“But again, this is where Chris and his staff are so good. Because they know their players and their individual characters inside out.”
Emphasising the importance of planning - “You need to see how this stress, in this scenario, impacts on individuals with the team, the different units within it, and the group as a whole” - Sylvester highlights some of the methods United could employ to maintain the momentum they had built up before football entered lockdown.
“I’d be asking how can we get those intensity levels even higher? How can we be even more hungry than before? Is there a deeper purpose to what we do? Can we play for our community, which has suffered a lot of pain through this period? It’s all about generating that intensity and being able to correct something before the staff have to step in.”
“On a practical level,” he continues, “There are also things that you can do. Playing behind closed doors might be difficult to mimic but perhaps you could have a training session, or a few training sessions, where no one speaks at all.
“The teams who do best in this situation are going to be the ones who recognise the challenges and talk about them properly. Not just pay lip service to them.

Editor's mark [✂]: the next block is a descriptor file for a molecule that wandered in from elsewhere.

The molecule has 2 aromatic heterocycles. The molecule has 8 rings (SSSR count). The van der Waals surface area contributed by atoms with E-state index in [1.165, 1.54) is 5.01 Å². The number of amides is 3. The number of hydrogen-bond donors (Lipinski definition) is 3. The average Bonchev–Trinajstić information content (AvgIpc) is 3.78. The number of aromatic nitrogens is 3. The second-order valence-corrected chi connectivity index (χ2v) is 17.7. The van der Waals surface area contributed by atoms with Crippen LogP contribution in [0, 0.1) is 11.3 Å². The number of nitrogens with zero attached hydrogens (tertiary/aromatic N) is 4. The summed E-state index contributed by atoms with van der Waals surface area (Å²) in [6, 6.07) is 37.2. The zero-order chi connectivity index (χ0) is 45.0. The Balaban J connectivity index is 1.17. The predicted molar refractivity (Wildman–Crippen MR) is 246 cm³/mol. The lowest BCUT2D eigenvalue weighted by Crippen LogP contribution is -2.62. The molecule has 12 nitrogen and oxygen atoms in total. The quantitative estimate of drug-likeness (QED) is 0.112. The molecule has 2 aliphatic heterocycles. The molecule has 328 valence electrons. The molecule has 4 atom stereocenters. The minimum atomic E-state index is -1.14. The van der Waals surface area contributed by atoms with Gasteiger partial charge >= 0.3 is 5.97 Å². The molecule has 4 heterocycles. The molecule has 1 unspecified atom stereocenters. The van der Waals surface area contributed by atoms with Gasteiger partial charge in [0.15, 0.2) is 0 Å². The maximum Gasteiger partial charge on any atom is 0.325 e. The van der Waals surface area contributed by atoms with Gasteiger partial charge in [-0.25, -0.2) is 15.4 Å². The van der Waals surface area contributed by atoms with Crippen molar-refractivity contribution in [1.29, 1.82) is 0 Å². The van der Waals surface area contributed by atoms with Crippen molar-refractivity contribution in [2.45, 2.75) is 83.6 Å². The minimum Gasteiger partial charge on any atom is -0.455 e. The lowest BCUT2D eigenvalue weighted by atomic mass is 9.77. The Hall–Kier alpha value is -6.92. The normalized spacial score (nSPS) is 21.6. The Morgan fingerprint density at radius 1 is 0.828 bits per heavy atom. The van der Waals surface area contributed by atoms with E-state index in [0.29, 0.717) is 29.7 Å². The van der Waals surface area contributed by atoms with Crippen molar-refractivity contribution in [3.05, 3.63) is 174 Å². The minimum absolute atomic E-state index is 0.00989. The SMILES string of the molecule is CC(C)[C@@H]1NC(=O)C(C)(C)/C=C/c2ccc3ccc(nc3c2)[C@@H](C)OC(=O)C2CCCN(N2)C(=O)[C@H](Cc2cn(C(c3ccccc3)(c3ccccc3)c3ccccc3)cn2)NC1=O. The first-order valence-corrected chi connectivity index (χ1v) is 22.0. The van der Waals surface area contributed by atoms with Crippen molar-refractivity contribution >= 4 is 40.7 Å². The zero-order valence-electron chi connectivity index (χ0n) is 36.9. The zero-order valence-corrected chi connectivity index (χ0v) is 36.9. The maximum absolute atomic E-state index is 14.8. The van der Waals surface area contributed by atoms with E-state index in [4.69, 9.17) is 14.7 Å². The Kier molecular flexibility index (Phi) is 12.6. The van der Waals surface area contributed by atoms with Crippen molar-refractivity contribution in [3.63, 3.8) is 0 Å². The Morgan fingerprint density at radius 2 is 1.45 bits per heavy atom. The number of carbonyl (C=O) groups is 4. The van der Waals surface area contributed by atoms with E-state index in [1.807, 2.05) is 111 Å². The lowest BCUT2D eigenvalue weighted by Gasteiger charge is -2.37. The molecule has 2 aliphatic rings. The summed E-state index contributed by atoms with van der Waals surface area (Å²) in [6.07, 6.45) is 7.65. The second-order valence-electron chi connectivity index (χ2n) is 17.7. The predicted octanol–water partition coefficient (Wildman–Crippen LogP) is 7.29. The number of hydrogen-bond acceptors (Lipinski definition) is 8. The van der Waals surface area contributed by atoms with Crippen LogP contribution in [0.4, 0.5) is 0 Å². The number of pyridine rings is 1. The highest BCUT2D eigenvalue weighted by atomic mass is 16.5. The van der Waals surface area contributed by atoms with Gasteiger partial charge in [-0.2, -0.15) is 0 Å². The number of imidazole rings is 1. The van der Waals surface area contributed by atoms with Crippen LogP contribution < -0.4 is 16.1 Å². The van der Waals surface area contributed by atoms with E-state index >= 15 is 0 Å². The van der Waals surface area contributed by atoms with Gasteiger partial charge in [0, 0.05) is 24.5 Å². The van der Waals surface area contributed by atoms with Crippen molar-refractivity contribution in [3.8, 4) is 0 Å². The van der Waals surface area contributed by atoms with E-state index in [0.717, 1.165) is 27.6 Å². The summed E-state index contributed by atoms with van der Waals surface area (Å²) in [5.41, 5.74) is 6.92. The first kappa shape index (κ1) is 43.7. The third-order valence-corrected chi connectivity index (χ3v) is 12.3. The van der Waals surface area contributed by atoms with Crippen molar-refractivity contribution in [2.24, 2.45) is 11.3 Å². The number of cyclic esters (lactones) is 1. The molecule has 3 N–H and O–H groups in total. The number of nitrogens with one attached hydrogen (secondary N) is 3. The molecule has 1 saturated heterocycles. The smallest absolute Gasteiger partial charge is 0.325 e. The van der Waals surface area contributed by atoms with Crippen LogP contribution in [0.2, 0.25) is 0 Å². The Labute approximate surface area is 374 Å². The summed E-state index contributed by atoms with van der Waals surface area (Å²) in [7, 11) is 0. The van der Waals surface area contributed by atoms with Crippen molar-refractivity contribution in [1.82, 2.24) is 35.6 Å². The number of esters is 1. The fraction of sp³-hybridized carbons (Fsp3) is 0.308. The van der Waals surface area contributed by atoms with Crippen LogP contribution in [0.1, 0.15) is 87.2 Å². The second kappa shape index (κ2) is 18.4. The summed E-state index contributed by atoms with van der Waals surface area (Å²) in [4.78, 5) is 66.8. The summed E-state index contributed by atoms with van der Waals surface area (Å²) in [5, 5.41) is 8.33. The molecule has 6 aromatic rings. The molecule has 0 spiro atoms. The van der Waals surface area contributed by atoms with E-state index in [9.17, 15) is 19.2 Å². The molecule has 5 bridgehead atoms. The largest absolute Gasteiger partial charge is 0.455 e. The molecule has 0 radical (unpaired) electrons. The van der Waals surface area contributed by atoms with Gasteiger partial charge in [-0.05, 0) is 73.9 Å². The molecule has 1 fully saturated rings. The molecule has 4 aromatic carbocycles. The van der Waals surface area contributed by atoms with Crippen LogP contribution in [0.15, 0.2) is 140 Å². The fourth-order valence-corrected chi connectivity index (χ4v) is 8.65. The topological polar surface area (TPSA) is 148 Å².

“You’ve got to really talk about it. Not just talk about it a bit.”
Two of United’s top-flight rivals boast recent experience of playing behind closed doors. Sylvester believes their contrasting fortunes highlights why it is vital players learn to embrace the new ‘normal’ and do their research.
“Manchester United and Wolves both had to do it in the Europa League. Manchester United won (beating LASK Linz) 5-0 and they were so sharp.
“Wolves drew (with Olympiacos) and although that was a good result, they went in with a slightly different mindset because quite a few people there had made it clear they didn’t really want to do it.”
Sylvester represented Nottinghamshire and Middlesex during his cricketing career, having previously been a member of Oxford United’s youth team. A published author, his ability to help individuals fulfil their potential in often highly pressurised situations has been utilised by Wilder on several occasions since his appointment in 2016.
“The great thing about Chris, and why I know the boys at United can handle this, is that he’s managed to create this wonderful ethos where the group always gets put first,” Sylvester says. “He’s generated that and they’ve pushed it right to the forefront of everything they do.”